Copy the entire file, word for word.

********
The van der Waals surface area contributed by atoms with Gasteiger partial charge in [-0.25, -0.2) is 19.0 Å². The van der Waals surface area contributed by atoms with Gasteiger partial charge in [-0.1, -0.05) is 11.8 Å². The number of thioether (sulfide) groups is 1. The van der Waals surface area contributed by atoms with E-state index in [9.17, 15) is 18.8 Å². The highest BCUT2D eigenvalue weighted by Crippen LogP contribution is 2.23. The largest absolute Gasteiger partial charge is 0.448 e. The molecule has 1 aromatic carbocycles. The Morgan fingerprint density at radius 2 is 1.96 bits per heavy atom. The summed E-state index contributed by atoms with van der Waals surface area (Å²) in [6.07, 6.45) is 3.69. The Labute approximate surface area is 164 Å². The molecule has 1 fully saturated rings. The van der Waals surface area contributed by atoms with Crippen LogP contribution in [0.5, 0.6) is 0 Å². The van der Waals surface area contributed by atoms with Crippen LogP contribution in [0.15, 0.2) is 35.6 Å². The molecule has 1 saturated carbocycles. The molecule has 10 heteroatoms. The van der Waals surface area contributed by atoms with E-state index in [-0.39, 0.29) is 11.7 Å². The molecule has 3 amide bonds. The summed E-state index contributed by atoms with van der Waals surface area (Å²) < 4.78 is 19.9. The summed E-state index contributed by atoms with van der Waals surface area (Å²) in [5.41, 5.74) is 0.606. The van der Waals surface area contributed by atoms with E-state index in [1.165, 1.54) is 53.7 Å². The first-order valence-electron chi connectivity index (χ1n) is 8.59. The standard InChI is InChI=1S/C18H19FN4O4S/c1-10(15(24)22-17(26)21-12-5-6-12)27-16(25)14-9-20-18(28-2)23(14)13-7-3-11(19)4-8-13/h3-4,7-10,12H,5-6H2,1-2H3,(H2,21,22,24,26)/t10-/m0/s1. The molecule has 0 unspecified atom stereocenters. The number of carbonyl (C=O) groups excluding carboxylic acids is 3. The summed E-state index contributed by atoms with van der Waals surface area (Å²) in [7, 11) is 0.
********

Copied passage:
The van der Waals surface area contributed by atoms with Gasteiger partial charge in [-0.25, -0.2) is 19.0 Å². The van der Waals surface area contributed by atoms with Gasteiger partial charge in [-0.1, -0.05) is 11.8 Å². The number of thioether (sulfide) groups is 1. The van der Waals surface area contributed by atoms with E-state index in [9.17, 15) is 18.8 Å². The highest BCUT2D eigenvalue weighted by Crippen LogP contribution is 2.23. The largest absolute Gasteiger partial charge is 0.448 e. The molecule has 1 aromatic carbocycles. The Morgan fingerprint density at radius 2 is 1.96 bits per heavy atom. The summed E-state index contributed by atoms with van der Waals surface area (Å²) in [6.07, 6.45) is 3.69. The Labute approximate surface area is 164 Å². The molecule has 1 fully saturated rings. The van der Waals surface area contributed by atoms with Crippen LogP contribution in [0.5, 0.6) is 0 Å². The van der Waals surface area contributed by atoms with Crippen LogP contribution in [0.15, 0.2) is 35.6 Å². The molecule has 1 saturated carbocycles. The molecule has 10 heteroatoms. The van der Waals surface area contributed by atoms with E-state index in [-0.39, 0.29) is 11.7 Å². The molecule has 3 amide bonds. The summed E-state index contributed by atoms with van der Waals surface area (Å²) < 4.78 is 19.9. The summed E-state index contributed by atoms with van der Waals surface area (Å²) in [5.41, 5.74) is 0.606. The van der Waals surface area contributed by atoms with E-state index in [1.165, 1.54) is 53.7 Å². The first-order valence-electron chi connectivity index (χ1n) is 8.59. The standard InChI is InChI=1S/C18H19FN4O4S/c1-10(15(24)22-17(26)21-12-5-6-12)27-16(25)14-9-20-18(28-2)23(14)13-7-3-11(19)4-8-13/h3-4,7-10,12H,5-6H2,1-2H3,(H2,21,22,24,26)/t10-/m0/s1. The molecule has 0 unspecified atom stereocenters. The number of carbonyl (C=O) groups excluding carboxylic acids is 3. The summed E-state index contributed by atoms with van der Waals surface area (Å²) in [7, 11) is 0.